13 June 2011
Edgar Allan Poe’s narratives reveal horrors that typically would be ignored by most people. Horrors such as how far a human being will go to get revenge on another. The setting of “The Cask of Amontillado” demonstrates the contrast between freedom and confinement. Through the setting the reader can switch between feeling free or trapped, this make the reader more aware of the setting. Poe’s setting including the carnival, the catacombs, and Fortunato’s tomb reflect the main character’s attitude, decisions and behavior. These settings contribute to the story’s overall impact, and succeed in communicating Montresor’s mindset and the accomplishment of his revenge.
The carnival impacts the setting and ultimately, the actions of the main character, Montresor. The carnival is a celebration, the day before lent, in which people partake of those items they will be fasting during lent. This carnival represents a time of freedom and celebration soon to be lost forever to Fortunato. For Montresor it also represents a time of freedom before he is confined by his own actions and murderous decision. However Montresor’s description of the carnival is vague and rushed. He doesn’t describe much of what is going on, only enough to prove how foolish looking Fortunato is. Even Montresor’s greeting to Fortunato is planned as he says "My dear Fortunato, you are luckily met” (Poe 108) The carnival allows Montresor to talk to Fortunato, and use his love for fine wine to lure him into the catacombs. Even during the carnival Montresor keeps thinking of the vaults. At one point during Fortunato and Montresor’s walk toward the catacombs he says, “The vaults are insufferably damp. They are encrusted with nitre” (Poe 109). Montresor is so focused on killing Fortunato that he is constantly thinking of where he will do it, and how dark and mischievous his plan is.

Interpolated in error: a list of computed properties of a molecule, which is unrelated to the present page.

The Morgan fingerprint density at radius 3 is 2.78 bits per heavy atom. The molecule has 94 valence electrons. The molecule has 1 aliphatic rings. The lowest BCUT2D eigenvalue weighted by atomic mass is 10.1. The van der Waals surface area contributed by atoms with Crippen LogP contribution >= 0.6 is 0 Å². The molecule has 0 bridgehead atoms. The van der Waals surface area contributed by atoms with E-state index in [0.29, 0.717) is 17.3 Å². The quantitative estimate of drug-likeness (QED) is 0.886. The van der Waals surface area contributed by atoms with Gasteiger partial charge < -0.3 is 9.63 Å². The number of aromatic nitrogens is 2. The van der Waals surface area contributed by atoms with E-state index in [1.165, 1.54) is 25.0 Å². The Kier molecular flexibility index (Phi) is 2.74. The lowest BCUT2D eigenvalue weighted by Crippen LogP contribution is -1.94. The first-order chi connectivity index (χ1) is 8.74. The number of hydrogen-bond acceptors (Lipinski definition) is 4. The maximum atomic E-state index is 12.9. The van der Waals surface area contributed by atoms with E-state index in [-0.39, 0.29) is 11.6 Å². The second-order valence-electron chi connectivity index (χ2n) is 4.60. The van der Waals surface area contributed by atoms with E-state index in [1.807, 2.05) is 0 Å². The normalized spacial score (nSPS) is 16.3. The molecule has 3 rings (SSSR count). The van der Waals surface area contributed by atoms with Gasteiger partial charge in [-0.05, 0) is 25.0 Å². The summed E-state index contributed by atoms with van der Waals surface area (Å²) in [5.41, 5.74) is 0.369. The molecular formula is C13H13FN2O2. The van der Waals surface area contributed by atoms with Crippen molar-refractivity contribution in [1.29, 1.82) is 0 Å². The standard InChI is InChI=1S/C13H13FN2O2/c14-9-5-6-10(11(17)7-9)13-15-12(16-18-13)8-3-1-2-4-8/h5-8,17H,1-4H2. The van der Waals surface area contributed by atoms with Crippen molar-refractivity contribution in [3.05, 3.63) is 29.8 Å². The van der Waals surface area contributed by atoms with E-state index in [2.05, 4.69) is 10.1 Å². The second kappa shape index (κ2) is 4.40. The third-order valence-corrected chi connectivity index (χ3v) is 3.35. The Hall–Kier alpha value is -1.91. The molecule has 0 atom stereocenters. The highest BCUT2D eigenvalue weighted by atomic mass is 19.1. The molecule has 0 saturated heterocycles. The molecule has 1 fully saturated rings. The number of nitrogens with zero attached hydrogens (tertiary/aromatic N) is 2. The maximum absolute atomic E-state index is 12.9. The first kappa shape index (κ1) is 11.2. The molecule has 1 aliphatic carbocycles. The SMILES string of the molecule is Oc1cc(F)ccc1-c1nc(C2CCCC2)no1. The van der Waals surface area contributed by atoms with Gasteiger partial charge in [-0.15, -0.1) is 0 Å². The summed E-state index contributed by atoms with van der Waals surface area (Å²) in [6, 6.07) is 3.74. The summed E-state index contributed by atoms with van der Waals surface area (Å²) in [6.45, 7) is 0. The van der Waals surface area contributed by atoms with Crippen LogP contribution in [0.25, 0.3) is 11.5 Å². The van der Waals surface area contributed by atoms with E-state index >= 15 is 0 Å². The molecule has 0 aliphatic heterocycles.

As Montresor and Fortunato enter the catacombs they give...
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